I say no! His authority is limited, by definition, to acts of civil wrongdoing. We see this establishment in Genesis 9:6-7, where the principle of civil justice is first introduced. The concern is, and always has been, righting a wrong done to another by a criminal. It makes neither logical nor Biblical sense to speak of a victimless crime. Therefore, his legitimate authority is only to enforce laws concerning wrongs done by one against another, I.E. violence. Or to put it another way: civil crime is any act of coercive aggression that harms or deprives another’s life, person, liberty, or property. Such acts include murder, assault, rape, theft, fraud, kidnapping, slander, libel, false accusation, vandalism, torture, etc. These things are morally wrong no matter who is doing them, and require a high standard of moral justification in order to be excused: e.g. defense against the threat of equal or greater harm, or restitution paid for equal or greater harm having been done. (Deut. 19:21)

So, in light of 1 Corinthians 5 which commands the church to focus its efforts on purging evil “from among you” rather than “judging outsiders,” where is our Biblical justification for engaging in a political strategy designed to force unbelievers to behave in a moral way? If God gave them over (Romans 1), why can’t we?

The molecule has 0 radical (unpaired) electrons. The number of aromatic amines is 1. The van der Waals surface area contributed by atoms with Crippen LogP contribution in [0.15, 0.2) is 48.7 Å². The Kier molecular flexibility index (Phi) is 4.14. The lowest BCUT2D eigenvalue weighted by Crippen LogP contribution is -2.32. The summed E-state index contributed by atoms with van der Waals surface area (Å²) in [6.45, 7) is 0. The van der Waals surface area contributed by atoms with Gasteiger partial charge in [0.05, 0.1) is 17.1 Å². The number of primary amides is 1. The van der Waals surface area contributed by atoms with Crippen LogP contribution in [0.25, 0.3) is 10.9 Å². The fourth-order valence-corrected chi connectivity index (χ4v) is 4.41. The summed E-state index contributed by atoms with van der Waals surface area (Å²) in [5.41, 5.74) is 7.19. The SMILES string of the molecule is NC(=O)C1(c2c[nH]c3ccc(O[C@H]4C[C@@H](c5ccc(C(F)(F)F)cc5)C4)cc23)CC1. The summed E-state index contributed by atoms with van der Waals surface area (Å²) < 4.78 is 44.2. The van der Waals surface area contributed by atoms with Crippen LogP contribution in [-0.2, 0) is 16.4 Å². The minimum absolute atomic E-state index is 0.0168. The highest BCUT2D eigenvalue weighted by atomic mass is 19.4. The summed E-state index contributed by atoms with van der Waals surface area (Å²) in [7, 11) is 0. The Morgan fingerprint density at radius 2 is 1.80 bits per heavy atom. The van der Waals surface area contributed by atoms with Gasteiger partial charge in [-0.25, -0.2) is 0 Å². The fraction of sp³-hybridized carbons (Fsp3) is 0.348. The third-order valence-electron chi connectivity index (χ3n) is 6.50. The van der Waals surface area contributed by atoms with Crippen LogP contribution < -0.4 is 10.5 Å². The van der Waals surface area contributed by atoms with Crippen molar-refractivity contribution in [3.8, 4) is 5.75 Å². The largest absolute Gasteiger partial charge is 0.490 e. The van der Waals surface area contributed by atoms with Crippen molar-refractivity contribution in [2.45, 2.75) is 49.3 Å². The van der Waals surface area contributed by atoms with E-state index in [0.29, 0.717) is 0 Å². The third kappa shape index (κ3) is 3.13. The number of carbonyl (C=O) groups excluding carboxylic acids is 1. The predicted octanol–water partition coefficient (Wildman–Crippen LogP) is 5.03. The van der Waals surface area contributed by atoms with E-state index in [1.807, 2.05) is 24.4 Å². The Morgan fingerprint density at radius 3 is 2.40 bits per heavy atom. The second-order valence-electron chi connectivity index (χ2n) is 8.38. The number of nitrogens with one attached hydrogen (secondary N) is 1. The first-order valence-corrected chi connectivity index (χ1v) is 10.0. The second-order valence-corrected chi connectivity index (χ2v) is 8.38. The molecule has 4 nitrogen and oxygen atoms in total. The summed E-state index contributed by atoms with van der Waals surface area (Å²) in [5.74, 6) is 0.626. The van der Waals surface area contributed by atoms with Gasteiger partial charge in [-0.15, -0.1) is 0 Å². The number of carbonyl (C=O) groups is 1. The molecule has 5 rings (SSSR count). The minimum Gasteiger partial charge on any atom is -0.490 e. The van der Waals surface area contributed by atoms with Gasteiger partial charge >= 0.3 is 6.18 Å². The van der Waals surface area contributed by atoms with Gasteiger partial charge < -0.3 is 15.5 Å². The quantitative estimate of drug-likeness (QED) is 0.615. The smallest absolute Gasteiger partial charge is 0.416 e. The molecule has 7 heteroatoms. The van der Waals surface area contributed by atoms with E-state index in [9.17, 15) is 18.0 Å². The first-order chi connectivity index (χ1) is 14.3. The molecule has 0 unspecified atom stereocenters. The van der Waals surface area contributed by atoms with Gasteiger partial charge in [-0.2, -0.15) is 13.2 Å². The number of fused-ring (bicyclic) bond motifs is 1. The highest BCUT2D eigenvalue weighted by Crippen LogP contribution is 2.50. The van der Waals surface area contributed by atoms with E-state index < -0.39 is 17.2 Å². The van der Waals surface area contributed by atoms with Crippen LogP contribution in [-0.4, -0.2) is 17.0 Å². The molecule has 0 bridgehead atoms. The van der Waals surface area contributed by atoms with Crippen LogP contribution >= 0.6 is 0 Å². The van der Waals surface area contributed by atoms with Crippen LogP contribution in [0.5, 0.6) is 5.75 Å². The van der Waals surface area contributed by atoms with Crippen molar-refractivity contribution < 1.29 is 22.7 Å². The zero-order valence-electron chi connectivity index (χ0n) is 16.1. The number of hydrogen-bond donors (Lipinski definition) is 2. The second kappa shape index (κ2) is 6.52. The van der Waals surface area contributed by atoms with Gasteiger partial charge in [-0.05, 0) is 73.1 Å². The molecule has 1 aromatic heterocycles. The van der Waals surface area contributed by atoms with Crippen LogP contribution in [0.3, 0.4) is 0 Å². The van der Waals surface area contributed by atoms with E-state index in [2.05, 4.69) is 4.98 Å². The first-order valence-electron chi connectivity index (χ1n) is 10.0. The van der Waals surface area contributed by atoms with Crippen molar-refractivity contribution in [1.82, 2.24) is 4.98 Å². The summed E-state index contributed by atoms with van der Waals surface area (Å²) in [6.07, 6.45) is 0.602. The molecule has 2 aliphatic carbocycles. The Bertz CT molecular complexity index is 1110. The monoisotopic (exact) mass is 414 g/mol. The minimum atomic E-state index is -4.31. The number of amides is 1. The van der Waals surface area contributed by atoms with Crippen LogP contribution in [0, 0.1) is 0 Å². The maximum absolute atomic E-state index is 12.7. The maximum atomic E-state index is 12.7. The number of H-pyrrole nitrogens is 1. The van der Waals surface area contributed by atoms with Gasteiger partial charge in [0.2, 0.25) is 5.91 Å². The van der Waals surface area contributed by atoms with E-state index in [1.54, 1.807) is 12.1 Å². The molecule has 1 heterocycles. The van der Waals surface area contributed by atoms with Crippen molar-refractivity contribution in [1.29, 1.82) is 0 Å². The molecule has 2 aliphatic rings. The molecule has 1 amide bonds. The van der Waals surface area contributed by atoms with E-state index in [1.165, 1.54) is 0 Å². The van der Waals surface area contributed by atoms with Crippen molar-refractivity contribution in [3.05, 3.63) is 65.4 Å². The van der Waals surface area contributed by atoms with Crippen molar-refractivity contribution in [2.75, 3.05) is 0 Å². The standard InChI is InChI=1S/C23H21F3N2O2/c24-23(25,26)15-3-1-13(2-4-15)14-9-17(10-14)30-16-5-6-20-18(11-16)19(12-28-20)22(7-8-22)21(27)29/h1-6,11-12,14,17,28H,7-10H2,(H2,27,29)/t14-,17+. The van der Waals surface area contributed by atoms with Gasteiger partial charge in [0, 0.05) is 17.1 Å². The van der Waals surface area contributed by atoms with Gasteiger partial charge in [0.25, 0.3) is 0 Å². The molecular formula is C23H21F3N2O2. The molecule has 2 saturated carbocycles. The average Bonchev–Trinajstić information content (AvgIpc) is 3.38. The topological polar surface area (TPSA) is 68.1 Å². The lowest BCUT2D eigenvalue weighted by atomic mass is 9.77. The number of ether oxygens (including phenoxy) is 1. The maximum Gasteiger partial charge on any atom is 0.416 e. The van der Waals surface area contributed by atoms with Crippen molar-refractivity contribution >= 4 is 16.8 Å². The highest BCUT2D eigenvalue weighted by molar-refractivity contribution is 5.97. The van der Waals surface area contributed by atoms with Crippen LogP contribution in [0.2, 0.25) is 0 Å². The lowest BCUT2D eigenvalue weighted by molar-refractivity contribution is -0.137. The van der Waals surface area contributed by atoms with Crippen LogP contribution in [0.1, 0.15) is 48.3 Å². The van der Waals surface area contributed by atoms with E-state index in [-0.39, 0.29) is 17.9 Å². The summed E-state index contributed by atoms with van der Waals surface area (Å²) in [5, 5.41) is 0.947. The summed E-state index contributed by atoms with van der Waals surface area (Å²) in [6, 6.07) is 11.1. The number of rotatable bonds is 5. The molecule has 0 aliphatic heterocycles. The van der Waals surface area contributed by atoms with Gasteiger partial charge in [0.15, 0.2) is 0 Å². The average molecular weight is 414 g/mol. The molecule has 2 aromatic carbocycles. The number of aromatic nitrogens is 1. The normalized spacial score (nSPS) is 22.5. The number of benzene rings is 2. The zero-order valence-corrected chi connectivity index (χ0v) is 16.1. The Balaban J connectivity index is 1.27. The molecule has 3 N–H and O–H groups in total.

Or if the goal is merely to “hang the law on the billboard of society,” why are we forgetting that the Biblical place for that is in the church and in our lives? (Matthew 5:13-16) And why are we ignoring that the civil law is not merely a passive billboard statement about what is right and wrong, but is sanction for the government to commit violence (Romans 13:3-4) It is this very reason that homosexuals feel threatened and hated by Christians who advocate the laws they do. Everybody in this country knows that Big Brother is coming when surveilance cameras will capture our every waking moment, and computers programmed to carry out the letter of the law will have the power to unleash automated hell on anyone stepping outside of what is written in the law. Thus the battle for what is encoded on this billboard is a battle for the right to peacefully left alone. In this ever growing police state, we would be unleashing the jack-booted storm troopers on them to encompass the totality of God’s moral law in the civil law.